Digital communication and collaboration tools have kept us connected and working throughout the COVID-19 pandemic. But have they made us more productive? Despite research that the majority of employees feel they’re more productive in their remote working world, it’s not clear whether all of that activity is helping their companies or their individual engagement.
Yes, team members may be working longer hours and spending more time communicating online-according to Bloomberg, the average worker is clocking up three hours more each day while working from home. However, a recent LinkedIn study has found that much of the working from home process has simply encouraged ‘e-presenteeism’, meaning employees feel they should be online and available as much as possible. This is leading many workers to feel overworked and suffer stress or burnout.
The urgent transition to working from home in the wake of the COVID-19 pandemic meant many businesses had to outfit their workforce with better tools for collaboration and virtual connection. Lots of companies were actually caught off guard by the transition to remote working, with only 39% stating they already used technology that made remote working easy. This led 62% of large businesses to invest in new software, such as communication tools, and the now ever-present Zoom, to help their employees effectively work from home.
But even with new technology offerings, remote working hasn’t resolved many pre-existing workplace frustrations. Silos, a lack of structured communication and ensuring all team members are pulling in the same direction, for example, are still-if not greater-issues in our new way of working. Without the right approach to work, employees are toiling away without understanding how or whether they are bringing value to their organisations. And this is preventing businesses from reaching their best work.
So, at a time when businesses desperately need continuity, how do they improve the approach to work to maximise productivity?
Workers need better technology, not more technology
While technology can make things easier, it can also make work more complicated. Therefore, it’s essential that businesses select the right technology to support work continuity and readjust the state of work for their teams. This is where work management can help.
Work management provides an enterprise with one system that integrates with other core software and applications across the business. Enterprise work management technology deployed throughout a company can serve as an operational system of record for work, much like a CRM serves as a system of record for customers. Which means all workers have the ability to fully track, manage, or orchestrate work, gain full visibility, and make data-driven decisions and optimise work between departments and across a whole enterprise-all from one place.
Like other systems of record, such as SAP or Salesforce, enterprise work management transcends individual collaboration tools, connecting all elements of work, processes and even applications where work happens. It provides businesses with greater visibility, oversight, understanding and context for strategic projects and overarching goals.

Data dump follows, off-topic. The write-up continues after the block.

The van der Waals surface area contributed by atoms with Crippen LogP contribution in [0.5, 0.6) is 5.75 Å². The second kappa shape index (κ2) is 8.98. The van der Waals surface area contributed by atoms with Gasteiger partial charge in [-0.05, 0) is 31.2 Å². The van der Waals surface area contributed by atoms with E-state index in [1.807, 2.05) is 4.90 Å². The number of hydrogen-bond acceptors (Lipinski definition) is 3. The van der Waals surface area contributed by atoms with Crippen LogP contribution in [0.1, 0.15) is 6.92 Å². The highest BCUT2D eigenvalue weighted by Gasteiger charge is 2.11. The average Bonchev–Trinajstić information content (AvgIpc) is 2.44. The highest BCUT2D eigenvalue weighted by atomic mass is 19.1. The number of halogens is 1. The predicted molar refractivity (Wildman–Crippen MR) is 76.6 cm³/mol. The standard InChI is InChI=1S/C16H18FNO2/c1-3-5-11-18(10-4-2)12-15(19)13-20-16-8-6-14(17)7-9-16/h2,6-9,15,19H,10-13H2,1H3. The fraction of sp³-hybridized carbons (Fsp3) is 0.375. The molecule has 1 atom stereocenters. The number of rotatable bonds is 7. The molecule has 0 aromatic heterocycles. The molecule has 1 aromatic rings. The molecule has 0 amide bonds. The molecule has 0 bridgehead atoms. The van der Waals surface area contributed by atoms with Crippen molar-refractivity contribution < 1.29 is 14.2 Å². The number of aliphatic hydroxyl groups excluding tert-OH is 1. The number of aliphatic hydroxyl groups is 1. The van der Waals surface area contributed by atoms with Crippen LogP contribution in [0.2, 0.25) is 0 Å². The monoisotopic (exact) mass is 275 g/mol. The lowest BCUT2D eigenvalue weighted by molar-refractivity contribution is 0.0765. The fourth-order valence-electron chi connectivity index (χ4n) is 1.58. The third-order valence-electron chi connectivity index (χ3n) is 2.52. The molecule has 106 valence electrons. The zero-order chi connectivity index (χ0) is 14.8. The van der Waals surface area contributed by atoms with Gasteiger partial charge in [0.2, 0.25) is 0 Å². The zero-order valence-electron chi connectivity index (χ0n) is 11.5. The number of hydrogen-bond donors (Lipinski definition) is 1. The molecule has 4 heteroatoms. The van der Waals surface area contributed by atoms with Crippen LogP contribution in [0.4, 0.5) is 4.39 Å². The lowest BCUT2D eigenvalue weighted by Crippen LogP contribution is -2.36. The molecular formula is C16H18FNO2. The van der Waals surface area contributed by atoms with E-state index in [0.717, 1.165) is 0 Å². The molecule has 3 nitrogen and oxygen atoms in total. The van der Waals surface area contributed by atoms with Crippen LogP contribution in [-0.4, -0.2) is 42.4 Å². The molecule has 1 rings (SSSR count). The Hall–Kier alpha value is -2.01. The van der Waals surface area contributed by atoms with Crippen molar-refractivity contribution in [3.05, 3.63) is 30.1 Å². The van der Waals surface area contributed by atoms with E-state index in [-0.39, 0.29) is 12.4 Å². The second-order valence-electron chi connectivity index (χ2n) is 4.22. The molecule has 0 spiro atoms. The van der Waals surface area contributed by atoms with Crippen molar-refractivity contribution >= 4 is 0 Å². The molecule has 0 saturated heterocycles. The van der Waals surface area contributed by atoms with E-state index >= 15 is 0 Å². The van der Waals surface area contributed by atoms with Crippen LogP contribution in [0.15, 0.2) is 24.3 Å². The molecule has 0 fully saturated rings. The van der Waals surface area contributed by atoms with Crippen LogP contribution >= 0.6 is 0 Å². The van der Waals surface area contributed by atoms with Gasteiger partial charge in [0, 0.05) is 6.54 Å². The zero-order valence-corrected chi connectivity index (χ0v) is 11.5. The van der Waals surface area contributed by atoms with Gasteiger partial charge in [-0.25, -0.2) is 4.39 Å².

By ensuring all team work is connected and shared, employees can see that their daily activity stays aligned to company goals, providing a greater sense of workplace fulfilment and a boost to productivity at a time when they need it most.
Importantly, work management platforms also deliver visibility and insights for executives, providing them with the right information to prioritise, re-prioritise and make important decisions quickly and with precision.
The return to work shouldn’t be the return to business as usual
Work is changing. COVID-19 has proved a catalyst to embrace a new approach to work. But now businesses need more than that.
They must begin viewing and treating the business of work the way they do with other tier one assets. It’s time to take a strategic approach to managing work, in much the same way we manage finance, customers and human resources. Investing in the right technology to support each worker-from the back office to the board room-is part of that strategy to help businesses manage the right work well.
Just because teams are starting to return to the office doesn’t mean work should return to ‘business as usual’. Our time working at home has taught enterprises many important things about improving the state of work. Workers have enjoyed a better work/life balance, more time with family and less workplace disruptions. But they’ve also learnt that the approach to work and communication can be different and most workers won’t want to return to the imperfect way things were before.
As we enter a new phase of the return to work, it’s time for businesses to embrace a modern way of working. Business continuity is vital to make sure your company grows post-pandemic, but your teams need more than just video conferencing apps to achieve their best. With a more modern approach to work, businesses can not only survive, but thrive.